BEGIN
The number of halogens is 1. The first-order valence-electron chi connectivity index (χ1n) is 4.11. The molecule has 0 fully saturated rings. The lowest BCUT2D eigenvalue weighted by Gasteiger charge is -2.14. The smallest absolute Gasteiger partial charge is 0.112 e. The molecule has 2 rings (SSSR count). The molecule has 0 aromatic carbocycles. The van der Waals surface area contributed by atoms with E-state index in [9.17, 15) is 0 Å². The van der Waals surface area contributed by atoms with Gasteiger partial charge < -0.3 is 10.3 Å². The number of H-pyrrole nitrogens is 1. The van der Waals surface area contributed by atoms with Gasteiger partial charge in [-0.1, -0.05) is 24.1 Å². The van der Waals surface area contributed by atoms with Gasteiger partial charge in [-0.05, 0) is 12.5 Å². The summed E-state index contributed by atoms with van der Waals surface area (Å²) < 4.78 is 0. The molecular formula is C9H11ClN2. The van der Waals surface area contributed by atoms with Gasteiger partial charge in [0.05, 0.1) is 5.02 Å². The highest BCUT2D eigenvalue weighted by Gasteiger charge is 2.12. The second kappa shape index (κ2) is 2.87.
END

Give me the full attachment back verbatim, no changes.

The number of halogens is 1. The first-order valence-electron chi connectivity index (χ1n) is 4.11. The molecule has 0 fully saturated rings. The lowest BCUT2D eigenvalue weighted by Gasteiger charge is -2.14. The smallest absolute Gasteiger partial charge is 0.112 e. The molecule has 2 rings (SSSR count). The molecule has 0 aromatic carbocycles. The van der Waals surface area contributed by atoms with E-state index in [9.17, 15) is 0 Å². The van der Waals surface area contributed by atoms with Gasteiger partial charge < -0.3 is 10.3 Å². The number of H-pyrrole nitrogens is 1. The van der Waals surface area contributed by atoms with Gasteiger partial charge in [-0.1, -0.05) is 24.1 Å². The van der Waals surface area contributed by atoms with Gasteiger partial charge in [-0.05, 0) is 12.5 Å². The summed E-state index contributed by atoms with van der Waals surface area (Å²) < 4.78 is 0. The molecular formula is C9H11ClN2. The van der Waals surface area contributed by atoms with Gasteiger partial charge in [0.05, 0.1) is 5.02 Å². The highest BCUT2D eigenvalue weighted by Gasteiger charge is 2.12. The second kappa shape index (κ2) is 2.87.